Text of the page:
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4K Tech Explained

by Tarinder Sandhu on 19 July 2013, 16:42

Tags: ASUSTeK (TPE:2357)

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Road to 4K

The companies that manufacture computer monitors and high-end televisions are actively seeking ways of increasing the average selling price of flat-panel screens. The recent trend, however, has been going in the opposite direction, with large TVs and a wide range of computer monitors becoming cheaper and cheaper via economies of scale derived through mass production.

New technology often paves the way for increasing prices and profit margins. The first flat-panel computer monitors and TVs were made available roughly 10 years ago and consumers were willing to pay the premium for technology that, compared to traditional CRTs, saved space and offered higher resolutions. A few years later, technology dubbed 'Full-HD' or '1080p' became the central message, enticing consumers to spend more for potentially higher image quality.

The next evolution in flat-panel image quality - be it a TV or computer monitor - is known as '4K' or 'Ultra HD.' The industry hopes that the introduction of such screens will reinvigorate the premium market and convince consumers to spend more for cutting-edge technology, just as they did for Full-HD.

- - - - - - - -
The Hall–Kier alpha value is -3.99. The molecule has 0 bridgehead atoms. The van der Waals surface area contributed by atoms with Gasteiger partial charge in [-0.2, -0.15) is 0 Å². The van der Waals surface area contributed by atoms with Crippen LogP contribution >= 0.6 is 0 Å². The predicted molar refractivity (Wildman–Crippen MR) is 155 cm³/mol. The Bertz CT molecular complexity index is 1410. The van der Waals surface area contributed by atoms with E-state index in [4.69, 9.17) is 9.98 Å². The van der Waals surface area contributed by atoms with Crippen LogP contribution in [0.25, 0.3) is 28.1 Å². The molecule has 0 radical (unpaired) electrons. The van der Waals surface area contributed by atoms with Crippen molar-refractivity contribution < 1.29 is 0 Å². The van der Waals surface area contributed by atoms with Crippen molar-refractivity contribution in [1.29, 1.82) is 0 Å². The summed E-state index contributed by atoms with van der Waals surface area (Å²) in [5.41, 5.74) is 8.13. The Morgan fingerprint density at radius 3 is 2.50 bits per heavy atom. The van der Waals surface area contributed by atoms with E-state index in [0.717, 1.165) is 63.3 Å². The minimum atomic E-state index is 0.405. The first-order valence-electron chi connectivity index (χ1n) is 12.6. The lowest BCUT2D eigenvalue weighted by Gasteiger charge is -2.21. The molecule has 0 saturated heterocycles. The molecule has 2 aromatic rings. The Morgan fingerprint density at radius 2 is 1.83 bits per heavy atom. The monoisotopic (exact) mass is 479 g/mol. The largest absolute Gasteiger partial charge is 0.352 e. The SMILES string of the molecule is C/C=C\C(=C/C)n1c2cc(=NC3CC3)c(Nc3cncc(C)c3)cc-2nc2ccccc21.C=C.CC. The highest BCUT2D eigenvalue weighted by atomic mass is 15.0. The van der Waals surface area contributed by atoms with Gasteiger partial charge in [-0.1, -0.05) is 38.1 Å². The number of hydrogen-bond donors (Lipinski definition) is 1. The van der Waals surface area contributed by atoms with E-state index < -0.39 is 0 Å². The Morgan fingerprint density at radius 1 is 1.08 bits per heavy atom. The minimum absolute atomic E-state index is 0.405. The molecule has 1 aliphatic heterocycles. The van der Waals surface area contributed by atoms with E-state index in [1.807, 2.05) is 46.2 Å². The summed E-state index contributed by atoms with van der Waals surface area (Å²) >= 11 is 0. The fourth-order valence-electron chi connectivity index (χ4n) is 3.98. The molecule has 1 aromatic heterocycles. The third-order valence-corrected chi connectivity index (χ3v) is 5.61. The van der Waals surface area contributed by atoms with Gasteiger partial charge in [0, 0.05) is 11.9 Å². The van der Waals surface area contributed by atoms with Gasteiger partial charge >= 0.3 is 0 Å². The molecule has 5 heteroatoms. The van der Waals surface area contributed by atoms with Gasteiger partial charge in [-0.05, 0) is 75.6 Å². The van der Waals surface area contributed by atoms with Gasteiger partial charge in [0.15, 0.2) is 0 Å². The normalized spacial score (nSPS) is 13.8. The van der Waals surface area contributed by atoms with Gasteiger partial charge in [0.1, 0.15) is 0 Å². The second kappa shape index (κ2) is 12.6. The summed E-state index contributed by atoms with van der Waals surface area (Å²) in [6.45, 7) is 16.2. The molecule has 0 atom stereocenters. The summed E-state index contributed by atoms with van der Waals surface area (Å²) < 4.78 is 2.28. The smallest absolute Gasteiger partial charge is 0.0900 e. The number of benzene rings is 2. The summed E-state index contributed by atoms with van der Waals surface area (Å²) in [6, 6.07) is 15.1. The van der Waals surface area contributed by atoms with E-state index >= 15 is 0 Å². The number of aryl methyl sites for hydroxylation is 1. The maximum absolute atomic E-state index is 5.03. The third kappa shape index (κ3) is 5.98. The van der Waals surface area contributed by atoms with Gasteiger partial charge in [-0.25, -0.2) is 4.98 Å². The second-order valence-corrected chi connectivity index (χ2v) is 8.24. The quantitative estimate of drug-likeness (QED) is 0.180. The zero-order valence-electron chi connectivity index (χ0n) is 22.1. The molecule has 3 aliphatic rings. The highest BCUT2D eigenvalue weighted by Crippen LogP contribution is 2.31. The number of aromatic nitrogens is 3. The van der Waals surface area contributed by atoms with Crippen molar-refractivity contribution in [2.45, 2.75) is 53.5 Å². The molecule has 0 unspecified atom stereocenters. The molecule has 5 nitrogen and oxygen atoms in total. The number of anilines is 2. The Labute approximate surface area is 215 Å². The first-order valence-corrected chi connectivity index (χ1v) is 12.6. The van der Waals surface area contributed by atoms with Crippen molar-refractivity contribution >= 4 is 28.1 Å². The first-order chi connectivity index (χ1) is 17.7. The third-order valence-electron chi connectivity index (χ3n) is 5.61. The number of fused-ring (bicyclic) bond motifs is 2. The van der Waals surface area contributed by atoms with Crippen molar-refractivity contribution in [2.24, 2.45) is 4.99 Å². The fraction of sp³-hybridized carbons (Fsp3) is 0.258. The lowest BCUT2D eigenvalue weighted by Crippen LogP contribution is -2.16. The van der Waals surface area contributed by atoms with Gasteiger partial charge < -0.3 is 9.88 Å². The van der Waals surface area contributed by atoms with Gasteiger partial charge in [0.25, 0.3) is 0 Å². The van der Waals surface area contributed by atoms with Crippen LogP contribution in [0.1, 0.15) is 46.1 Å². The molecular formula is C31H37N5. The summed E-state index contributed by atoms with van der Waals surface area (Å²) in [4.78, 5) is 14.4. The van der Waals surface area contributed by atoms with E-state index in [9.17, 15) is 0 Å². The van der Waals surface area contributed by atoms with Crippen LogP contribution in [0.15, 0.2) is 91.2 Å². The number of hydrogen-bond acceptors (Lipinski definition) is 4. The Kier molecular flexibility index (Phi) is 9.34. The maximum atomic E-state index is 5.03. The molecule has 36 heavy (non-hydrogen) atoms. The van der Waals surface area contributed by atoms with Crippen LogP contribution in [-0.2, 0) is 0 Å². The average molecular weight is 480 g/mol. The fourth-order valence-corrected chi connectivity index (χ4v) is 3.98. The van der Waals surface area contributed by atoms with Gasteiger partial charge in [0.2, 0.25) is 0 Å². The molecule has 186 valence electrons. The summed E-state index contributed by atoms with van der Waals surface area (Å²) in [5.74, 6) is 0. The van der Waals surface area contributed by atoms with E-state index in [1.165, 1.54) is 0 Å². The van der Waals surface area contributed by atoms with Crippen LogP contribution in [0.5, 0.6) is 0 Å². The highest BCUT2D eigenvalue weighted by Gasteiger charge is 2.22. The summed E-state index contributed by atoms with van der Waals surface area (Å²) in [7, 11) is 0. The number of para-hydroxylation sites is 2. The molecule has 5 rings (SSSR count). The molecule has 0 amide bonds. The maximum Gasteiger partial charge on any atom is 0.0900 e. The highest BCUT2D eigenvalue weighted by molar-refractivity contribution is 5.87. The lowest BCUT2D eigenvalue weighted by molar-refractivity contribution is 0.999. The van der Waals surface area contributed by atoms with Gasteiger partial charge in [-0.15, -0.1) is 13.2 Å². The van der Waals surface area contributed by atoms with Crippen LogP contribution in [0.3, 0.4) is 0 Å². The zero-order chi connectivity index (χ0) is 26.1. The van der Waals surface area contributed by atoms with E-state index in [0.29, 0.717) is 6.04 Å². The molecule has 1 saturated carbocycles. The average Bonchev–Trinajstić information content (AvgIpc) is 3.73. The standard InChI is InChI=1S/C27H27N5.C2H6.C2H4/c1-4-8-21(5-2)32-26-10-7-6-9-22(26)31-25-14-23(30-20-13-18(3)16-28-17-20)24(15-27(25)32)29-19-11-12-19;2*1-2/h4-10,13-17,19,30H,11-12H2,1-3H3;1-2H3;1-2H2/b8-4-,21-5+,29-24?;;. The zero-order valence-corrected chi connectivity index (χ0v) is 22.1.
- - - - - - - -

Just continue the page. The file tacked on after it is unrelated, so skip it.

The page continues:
It's all about pixels

Modern LCD monitors work by packing in a large number of pixels on the screen and then generating the appropriate colours by shining light, usually from LEDs, through colour filters. Each pixel can therefore be set to a different colour, and the combination of different-coloured pixels make up the image you see. Text tends to use black-coloured pixels, the background is usually set to white, and menus are often grey. Look very, very closely at the text and you may be able to identify individual pixels.

A typical Full-HD or 1080p screen has a total of 2,073,600 pixels (1,920x1,080). These are usually present on computer monitors ranging from 22-27in or TV screens from 32in to 60in. As you sit closer to monitors than to the living-room TV, the pixel density - just how many pixels you can fit into a given size - is necessarily higher for the PC monitors, which makes it nicer and easier to read text and view high-quality images.